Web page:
obtaining the street address from the address book, wherein an entry in the address book is associated with the recipient identifier.
10. The computer system of claim 8, wherein the recipient identifier comprises the street address.
Description
FIELD

An embodiment of the invention generally relates to electronic mail. In particular, an embodiment of the invention generally relates to the conversion of electronic mail to physical mail.

BACKGROUND

The development of the EDVAC computer system of 1948 is often cited as the beginning of the computer era. Since that time, computer systems have evolved into extremely sophisticated devices, and computer systems may be found in many different settings. Computer systems typically include a combination of hardware (such as semiconductors, integrated circuits, programmable logic devices, programmable gate arrays, and circuit boards) and software, also known as computer programs.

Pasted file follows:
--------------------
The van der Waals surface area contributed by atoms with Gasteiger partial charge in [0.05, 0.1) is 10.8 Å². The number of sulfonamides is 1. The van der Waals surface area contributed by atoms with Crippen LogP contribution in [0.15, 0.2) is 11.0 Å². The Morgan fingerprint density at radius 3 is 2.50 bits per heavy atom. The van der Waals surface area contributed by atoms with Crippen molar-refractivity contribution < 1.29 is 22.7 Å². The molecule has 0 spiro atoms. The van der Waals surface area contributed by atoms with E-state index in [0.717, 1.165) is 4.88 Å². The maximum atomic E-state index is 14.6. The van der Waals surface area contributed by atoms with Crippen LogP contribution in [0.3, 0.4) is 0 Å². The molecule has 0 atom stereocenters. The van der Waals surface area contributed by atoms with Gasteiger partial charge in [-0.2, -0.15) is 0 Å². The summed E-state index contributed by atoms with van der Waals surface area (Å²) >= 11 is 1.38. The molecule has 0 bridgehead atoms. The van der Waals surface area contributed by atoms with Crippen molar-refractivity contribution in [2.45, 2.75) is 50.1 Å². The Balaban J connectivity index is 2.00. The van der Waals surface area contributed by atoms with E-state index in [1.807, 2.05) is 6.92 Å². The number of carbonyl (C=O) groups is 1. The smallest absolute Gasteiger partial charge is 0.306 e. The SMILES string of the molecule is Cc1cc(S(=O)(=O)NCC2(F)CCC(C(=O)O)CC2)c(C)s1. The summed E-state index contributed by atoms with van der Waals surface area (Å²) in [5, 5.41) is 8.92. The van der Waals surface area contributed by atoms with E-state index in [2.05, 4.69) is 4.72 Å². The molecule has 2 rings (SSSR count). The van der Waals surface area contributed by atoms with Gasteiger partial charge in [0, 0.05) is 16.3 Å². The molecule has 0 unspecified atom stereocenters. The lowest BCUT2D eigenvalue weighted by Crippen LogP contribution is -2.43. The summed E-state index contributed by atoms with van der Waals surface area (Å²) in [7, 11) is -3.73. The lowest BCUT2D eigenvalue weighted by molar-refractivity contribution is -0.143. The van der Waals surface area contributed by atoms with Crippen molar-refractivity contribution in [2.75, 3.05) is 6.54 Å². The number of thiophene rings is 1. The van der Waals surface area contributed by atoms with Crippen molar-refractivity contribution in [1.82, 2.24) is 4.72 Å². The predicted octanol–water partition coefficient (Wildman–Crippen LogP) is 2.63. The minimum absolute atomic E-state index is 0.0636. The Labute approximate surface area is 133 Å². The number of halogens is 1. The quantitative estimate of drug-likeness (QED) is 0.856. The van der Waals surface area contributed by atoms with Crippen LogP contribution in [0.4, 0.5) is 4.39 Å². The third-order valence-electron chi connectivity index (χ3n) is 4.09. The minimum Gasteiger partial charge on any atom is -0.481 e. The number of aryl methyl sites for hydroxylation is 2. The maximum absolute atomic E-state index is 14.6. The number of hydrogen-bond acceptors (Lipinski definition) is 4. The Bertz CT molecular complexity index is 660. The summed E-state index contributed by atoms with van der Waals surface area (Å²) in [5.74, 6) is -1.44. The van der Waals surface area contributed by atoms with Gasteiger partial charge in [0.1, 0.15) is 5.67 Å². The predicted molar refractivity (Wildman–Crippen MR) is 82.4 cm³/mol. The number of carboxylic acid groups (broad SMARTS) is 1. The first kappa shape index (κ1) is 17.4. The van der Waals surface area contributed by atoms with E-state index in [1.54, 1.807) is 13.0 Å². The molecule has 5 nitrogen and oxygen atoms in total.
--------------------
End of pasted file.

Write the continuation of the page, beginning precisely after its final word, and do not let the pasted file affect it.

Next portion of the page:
Although computer systems were once stand-alone devices, computer systems today are increasingly connected via networks. One such network is the Internet or World Wide Web, in which electronic document transfer and message communication such as electronic mail (e-mail) are commonplace. More and more users globally are communicating via e-mail, which is considerably less expensive and more convenient than telephone calls, faxes, or letters.

Users of e-mail in the Internet are typically provided with a user e-mail address, which serves as an electronic mail box. A user is able to create an e-mail and transmit it to one or more other users via their respective user address. Messages are thus capable of being transmitted to multiple recipients, simultaneously. This is usually accomplished when the sender or originator of the e-mail enters the respective addresses of each desired recipient in a destination address location (e.g., the “To,” “CC,” or “BCC” fields) of the user interface provided by the e-mail application software being utilized to transmit the e-mail.